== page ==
I have a small stack of library books all due next weekend, so my immediate plan is to finish as many of them as I can. I did start Salley Vickers' Dancing Backwards, about a widowed poet (middle-aged? older? we're not yet sure) who is traveling to New York on a cruise ship to reconnect with an old friend (lover?) I read (and remember greatly enjoying) three of her earlier novels -- Miss Garnet's Angel, Instances of the Number 3, and The Other Side of You. This one didn't hold me at first, but I still think she's a wonderful writer and the story -- especially the relationship between Violet and Edwin -- is growing on me.
There are two January reading events that I'm hoping to join in on -- a Virago reading week, to be hosted at BookSnob and A Few of My Favorite Books sometime soon, and a group read of Penelope Fitzgerald's The Bookshop at Cornflower Books. As for the Viragos, I'm old enough to remember when they were new, and I see about 10 or 12 of those distinctive green spines on my bookshelves, some not yet read. (The wonderful new and used book warehouse two towns over even used to have a dedicated Virago section on the used-book side; that's where many of mine came from.) As for The Bookshop, that's (sigh) another unread book on my shelves. So thank you for the push to read them!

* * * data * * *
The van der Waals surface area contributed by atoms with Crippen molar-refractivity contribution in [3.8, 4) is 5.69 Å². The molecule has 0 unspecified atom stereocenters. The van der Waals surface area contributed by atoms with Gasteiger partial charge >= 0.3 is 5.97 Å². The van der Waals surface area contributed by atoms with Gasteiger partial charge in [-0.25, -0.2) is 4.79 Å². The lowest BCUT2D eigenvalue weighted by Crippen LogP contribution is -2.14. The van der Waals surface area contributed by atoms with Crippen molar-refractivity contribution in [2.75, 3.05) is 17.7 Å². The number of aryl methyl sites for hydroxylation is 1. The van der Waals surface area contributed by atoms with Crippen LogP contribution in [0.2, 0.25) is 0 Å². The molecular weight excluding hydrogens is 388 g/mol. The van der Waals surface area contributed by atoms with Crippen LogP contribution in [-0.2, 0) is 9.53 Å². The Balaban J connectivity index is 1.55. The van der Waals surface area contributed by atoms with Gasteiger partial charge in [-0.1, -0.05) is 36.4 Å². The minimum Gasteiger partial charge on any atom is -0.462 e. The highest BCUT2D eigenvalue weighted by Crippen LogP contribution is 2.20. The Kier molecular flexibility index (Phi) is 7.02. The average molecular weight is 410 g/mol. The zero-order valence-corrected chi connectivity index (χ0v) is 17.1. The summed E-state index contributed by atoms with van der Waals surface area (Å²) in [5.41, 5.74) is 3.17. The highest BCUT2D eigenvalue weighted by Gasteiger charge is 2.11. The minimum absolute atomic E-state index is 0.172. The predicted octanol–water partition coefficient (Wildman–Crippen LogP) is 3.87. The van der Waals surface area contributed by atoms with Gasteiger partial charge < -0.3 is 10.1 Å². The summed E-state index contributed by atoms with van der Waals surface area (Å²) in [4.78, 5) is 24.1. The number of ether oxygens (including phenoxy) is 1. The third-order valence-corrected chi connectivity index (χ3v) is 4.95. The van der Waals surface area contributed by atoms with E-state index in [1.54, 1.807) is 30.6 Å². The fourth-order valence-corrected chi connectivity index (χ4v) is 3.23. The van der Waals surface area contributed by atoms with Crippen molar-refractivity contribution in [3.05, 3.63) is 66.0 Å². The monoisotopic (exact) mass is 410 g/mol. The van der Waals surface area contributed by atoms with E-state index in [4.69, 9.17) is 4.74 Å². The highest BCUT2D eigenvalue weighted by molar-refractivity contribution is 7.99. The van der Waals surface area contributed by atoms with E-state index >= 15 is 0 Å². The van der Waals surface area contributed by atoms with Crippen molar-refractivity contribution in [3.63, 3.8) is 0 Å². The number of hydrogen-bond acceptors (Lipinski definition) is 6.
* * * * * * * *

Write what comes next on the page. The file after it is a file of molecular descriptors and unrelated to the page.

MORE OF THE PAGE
The other thing I've been looking forward to is starting a new author project (now that I've finished Jane Austen). (I do have to re-read Sense and Sensibility this spring, for only the third or fourth time, to celebrate its 200th anniversary.) Three or four years ago, I decided that I wanted to read more deeply in certain classic or favorite authors, and came up with a rough plan to focus on one at a time and read his/her major novels and a biography or two, watch film or TV adaptations, and possibly even visit a home or haunt. I wasn't very focused with JA, but hopefully I'll do better with my second author. I made a list, chronologically by birth year, and Nathaniel Hawthorne should be next. But I've wavering over whether to read Elizabeth Gaskell next, because last year was her bicentennial, and because reading Gaskell feels like a present and reading Hawthorne feels like school. Seeing that there's an Elizabeth Gaskell reading challenge on the new Gaskell blog gives me a perfect excuse, and a timeframe to work in, so that's that. I'm only cheating by six years, birth year wise, and I'll put this picture here to remind myself that NH is not only worth reading, and a return to my love of American literature, but also a hottie.
. . . . . . . . . . . .